Presenting: Libertaria

A Technical Overview

Yesterday, Markus wrote about the philosophical underpinnings of the Libertaria project, and our focus on bringing blockchain and other decentralization technologies to communities. Today, as the technical coordinator of the Libertaria project I’ll be providing a similar overview, but from a slightly more technical standpoint. Note that this is still just a broad overview of the technologies we are building. Readers interested in the full technical details should take a look at the technical papers for each project. These are being released over the next two months, starting with the Libertaria white paper next week.

Libertaria is building the tools to make a real decentralized peer-to-peer (P2P) economy possible. We intend to build the full decentralized stack, with no unwanted interference, in a way that’s accessible to everyone, including non-technical users and people with limited resources and technological infrastructure.

This is obviously extremely ambitious, but we have already completed several of the key technologies needed to make this a reality. And by keeping the scale manageable by focusing on serving smaller, like-minded communities congregating around specific use cases, we have the scope to experiment and expand cautiously and purposefully, to ensure our systems work the way they’re supposed to and actually bring meaningful improvements to users’ lives.

The Libertaria network is a stack of three main technologies: the Titania operating system running on hardware nodes, the Mercury framework and the Hydra blockchain protocol. Each project is led by the member of our core team with the deepest understanding of the relevant technology, and as technical coordinator my role is to understand their decisions and make sure they serve the overall Libertaria vision. What follows is a brief explanation of all three projects and how they will fit together.


Mercury lays the foundation for the federated Libertaria network by enabling secure communication and offering services on a decentralized network.

Mercury allows users to open P2P communication channels over a network maintained by independent nodes. Clients can connect to these nodes to find other clients and initiate direct or relayed client-to-client communication using this federated non-permissioned network. A content-addressable network (CAN) and a location-based network (LOC) allows users to find each other and the nodes that host their profiles and information shared by them while retaining full control of their personally identifiable information (PII). Our identity system supports multiple, unrelated profiles belonging to the same person to let users separate their family life, professional contacts, leisure activities, etc.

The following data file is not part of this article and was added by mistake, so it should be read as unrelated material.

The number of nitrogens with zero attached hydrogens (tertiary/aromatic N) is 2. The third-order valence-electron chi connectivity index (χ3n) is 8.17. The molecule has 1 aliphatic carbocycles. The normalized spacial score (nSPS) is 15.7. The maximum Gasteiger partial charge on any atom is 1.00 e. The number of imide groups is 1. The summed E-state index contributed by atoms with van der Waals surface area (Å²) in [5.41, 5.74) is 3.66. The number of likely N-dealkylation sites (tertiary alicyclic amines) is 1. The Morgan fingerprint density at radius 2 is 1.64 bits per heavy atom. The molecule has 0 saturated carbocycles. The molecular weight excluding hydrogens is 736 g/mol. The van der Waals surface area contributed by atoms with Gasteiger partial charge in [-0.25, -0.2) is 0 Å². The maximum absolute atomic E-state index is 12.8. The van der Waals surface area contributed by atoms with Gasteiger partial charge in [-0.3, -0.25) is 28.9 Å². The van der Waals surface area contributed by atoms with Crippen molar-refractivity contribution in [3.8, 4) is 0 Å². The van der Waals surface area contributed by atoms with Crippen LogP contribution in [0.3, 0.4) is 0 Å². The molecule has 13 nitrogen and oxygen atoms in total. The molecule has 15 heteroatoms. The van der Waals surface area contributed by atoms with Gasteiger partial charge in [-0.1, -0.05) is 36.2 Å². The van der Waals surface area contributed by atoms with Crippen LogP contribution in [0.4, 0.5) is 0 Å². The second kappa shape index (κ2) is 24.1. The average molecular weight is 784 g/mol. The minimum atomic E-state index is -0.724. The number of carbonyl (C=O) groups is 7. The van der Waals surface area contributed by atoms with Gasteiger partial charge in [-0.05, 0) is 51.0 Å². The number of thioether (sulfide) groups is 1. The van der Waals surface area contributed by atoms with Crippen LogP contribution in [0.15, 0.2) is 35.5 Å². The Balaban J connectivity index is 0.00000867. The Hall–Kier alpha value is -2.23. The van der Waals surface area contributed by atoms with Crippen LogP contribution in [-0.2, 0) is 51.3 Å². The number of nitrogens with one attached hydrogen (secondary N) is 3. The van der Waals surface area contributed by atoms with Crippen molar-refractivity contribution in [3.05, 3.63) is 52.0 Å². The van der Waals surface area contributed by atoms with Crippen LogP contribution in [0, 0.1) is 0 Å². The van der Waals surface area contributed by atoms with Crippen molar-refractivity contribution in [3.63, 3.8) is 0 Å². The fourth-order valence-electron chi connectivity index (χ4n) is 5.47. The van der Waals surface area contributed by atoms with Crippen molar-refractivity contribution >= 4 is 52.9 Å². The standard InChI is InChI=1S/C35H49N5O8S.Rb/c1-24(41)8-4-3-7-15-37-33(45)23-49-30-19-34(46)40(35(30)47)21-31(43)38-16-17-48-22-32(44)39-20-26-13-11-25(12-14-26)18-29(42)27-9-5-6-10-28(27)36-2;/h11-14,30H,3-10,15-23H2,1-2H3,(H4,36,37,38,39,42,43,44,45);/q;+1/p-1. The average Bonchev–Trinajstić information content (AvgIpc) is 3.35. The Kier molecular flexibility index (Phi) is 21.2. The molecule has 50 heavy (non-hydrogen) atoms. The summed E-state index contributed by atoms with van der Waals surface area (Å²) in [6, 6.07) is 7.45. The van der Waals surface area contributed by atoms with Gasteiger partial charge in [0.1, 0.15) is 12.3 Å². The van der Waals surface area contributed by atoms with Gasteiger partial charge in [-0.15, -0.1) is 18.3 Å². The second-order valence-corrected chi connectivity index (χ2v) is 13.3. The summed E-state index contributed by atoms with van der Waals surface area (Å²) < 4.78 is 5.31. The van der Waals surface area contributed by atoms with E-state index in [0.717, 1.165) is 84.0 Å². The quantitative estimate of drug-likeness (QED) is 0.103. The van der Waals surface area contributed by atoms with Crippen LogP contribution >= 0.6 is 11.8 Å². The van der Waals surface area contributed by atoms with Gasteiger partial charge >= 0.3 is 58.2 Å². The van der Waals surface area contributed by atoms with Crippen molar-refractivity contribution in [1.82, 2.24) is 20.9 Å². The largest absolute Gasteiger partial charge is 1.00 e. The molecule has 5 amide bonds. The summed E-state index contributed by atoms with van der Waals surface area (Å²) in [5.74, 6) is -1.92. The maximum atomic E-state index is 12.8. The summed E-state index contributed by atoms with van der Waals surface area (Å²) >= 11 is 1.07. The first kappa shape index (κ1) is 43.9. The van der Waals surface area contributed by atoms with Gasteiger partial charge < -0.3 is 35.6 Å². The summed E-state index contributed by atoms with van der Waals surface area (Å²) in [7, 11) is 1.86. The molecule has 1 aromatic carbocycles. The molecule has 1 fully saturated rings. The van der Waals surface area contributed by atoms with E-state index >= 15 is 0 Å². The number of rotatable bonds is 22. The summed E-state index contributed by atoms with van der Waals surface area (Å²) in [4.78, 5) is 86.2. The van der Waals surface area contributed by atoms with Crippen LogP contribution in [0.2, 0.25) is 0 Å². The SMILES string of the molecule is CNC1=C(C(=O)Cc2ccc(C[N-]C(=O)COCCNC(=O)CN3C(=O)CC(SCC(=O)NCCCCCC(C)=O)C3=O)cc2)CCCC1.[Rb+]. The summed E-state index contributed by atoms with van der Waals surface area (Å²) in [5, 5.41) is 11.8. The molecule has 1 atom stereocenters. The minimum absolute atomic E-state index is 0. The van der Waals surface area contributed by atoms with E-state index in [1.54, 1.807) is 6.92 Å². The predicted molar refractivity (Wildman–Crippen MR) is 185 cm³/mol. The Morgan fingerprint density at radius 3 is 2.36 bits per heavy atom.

We want Libertaria to be usable by as many people as possible. Therefore, many clients are expected to be mobile devices with weak hardware or limited batteries. In current attempts at peer-to-peer communication networks, the large number of open connections to other peers can consume a significant amount of resources. We address this by opening only a single connection to the profile server, and sending most communication through this connection.

The Mercury network will be:

  • open, so anyone can add or shut down a node they own
  • reliable, so it tolerates node failures or network problems
  • trustless, so the system is self-validating
  • robust, so it is prepared for malicious nodes
  • permissionless, so anyone can join or leave

But Mercury doesn’t just provide basic communication. The Mercury protocol provides the foundation for any kind of decentralized app (dApp). dApp developers can easily build apps that are private and secure from the outset without worrying about the stability of the network or excessive battery use caused by constant sending and receiving actions between the connected smartphones.

Current Status: Mercury currently has a complete functional implementation with prototypes of dApps. We are planning to add implementations in other programming languages of the different components and will incorporate changes to the protocols based on real-life usage. We are currently improving the documentation of the APIs to attract more community developers.


Titania is our custom operating system designed to be installed on various devices, including smartphones, old devices and IoT appliances. We envision a large network of small, low-wattage devices that Libertaria communities all around the world will set up, install and use to connect to each other. Titania makes it easy for anyone to have their own network node at home without running a PC all day or running through a technically demanding initial configuration, although naturally power users will be able to fully customize their devices. With Titania, nodes will be securely deployed to our P2P Mercury network in a very easy, convenient way. The user has full control over their own node and can connect to it via their smartphones.

Titania Boxes are a specific implementation of the Titania OS on Raspberry Pi and Banana Pi devices aimed at people who have minimal technical expertise, limited resources or are in parts of the world with limited infrastructure. The Titania Boxes are designed to be as close to turnkey as possible, with a minimal, intuitive setup allowing users to customize their node for their requirements by answering a few simple questions.